Major lower extremity amputation in patients with peripheral arterial insufficiency with special reference to the transgenicular amputation

J Cardiovasc Surg (Torino). Mar-Apr 1987;28(2):152-8.

Abstract

The selection of the proper level for lower extremity amputation in patients with advanced arterial ischemia poses a multiplicity of problems with regard to operative mortality, stump healing, re-amputation rate and rehabilitation status. In a retrospective study all these parameters have been evaluated in 413 patients submitted to below-knee (bk, n = 196), transgenicular (tg, n = 93) and above-knee (ak, n = 124) amputation between 1971 and 1980. As compared to the ak resection, the bk amputation has the following advantages: lower operative mortality (9% vs. 30.5%), higher prosthetic fitting rate (85% vs. 66%) and significantly improved rehabilitation (walking with artificial limb: bk 84%, ak 22%). Regarding surgical mortality (8.5%) and prosthetic gait (66%), the tg amputation was nearly equivalent to the bk resection and turned out to be clearly superior to the ak amputation. As compared to the latter procedure, knee disarticulation and bk amputation had a greater risk of delayed wound healing and re-amputation at a higher level (ak: 13.5 resp. 1%, tg: 22.5 resp. 25%, bk: 35% resp. 16%). The patient with a bk amputation has the best prospect concerning a successful rehabilitation. Whenever the very important knee joint cannot be saved an ak amputation should be avoided in favour of a knee disarticulation.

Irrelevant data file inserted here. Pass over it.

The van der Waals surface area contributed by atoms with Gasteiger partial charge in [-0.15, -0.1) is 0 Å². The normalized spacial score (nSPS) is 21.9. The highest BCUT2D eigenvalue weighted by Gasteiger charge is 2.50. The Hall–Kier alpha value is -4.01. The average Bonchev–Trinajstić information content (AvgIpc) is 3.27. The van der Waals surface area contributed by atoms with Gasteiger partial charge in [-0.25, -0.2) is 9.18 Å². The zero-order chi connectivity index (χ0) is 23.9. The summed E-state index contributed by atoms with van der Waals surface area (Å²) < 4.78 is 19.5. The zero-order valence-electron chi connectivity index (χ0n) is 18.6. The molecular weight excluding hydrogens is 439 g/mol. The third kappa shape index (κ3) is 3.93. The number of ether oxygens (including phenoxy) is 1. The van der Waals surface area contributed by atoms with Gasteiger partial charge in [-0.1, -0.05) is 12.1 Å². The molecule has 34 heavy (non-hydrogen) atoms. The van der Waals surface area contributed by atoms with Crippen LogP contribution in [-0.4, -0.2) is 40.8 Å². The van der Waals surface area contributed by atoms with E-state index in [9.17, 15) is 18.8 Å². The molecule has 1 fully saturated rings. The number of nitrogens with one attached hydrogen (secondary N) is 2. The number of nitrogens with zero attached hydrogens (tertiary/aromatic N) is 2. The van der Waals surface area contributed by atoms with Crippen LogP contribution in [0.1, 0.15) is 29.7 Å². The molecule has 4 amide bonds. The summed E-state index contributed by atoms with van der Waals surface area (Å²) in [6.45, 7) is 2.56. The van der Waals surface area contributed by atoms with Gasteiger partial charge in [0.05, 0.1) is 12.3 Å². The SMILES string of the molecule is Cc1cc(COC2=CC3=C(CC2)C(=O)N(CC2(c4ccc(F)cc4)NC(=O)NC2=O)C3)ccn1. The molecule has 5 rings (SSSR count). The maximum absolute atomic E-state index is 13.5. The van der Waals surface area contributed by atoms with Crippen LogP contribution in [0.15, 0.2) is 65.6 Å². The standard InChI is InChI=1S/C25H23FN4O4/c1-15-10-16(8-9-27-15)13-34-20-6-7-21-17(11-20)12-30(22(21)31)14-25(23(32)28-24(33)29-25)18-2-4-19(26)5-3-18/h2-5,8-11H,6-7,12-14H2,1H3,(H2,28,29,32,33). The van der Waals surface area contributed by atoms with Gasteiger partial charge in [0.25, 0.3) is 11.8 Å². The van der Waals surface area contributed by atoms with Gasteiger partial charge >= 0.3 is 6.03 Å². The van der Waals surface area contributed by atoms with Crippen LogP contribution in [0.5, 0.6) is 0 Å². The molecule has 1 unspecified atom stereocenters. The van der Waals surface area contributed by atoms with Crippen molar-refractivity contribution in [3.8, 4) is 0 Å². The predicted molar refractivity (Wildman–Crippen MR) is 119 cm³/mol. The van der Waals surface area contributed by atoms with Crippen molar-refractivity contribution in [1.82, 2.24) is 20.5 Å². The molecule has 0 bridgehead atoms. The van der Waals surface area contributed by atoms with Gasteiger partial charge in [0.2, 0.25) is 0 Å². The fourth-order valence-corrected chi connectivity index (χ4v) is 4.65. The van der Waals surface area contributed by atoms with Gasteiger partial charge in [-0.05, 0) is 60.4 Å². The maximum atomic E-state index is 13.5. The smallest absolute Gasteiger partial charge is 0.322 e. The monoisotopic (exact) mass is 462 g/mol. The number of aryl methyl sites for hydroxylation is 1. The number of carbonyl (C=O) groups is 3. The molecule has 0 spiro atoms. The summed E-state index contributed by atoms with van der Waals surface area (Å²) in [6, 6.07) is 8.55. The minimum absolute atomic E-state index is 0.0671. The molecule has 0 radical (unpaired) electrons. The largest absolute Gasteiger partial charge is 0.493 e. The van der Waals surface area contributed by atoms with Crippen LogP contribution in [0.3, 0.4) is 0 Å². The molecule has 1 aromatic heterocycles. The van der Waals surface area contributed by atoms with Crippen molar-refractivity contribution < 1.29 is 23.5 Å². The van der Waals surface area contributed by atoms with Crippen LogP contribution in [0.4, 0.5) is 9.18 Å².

MeSH terms

  • Adult
  • Aged
  • Aged, 80 and over
  • Amputation / methods*
  • Amputation / mortality
  • Amputation / rehabilitation
  • Arterial Occlusive Diseases / surgery*
  • Artificial Limbs
  • Diabetes Complications
  • Female
  • Follow-Up Studies
  • Humans
  • Knee Joint
  • Leg / surgery*
  • Male
  • Middle Aged
  • Retrospective Studies
  • Time Factors
  • Wound Healing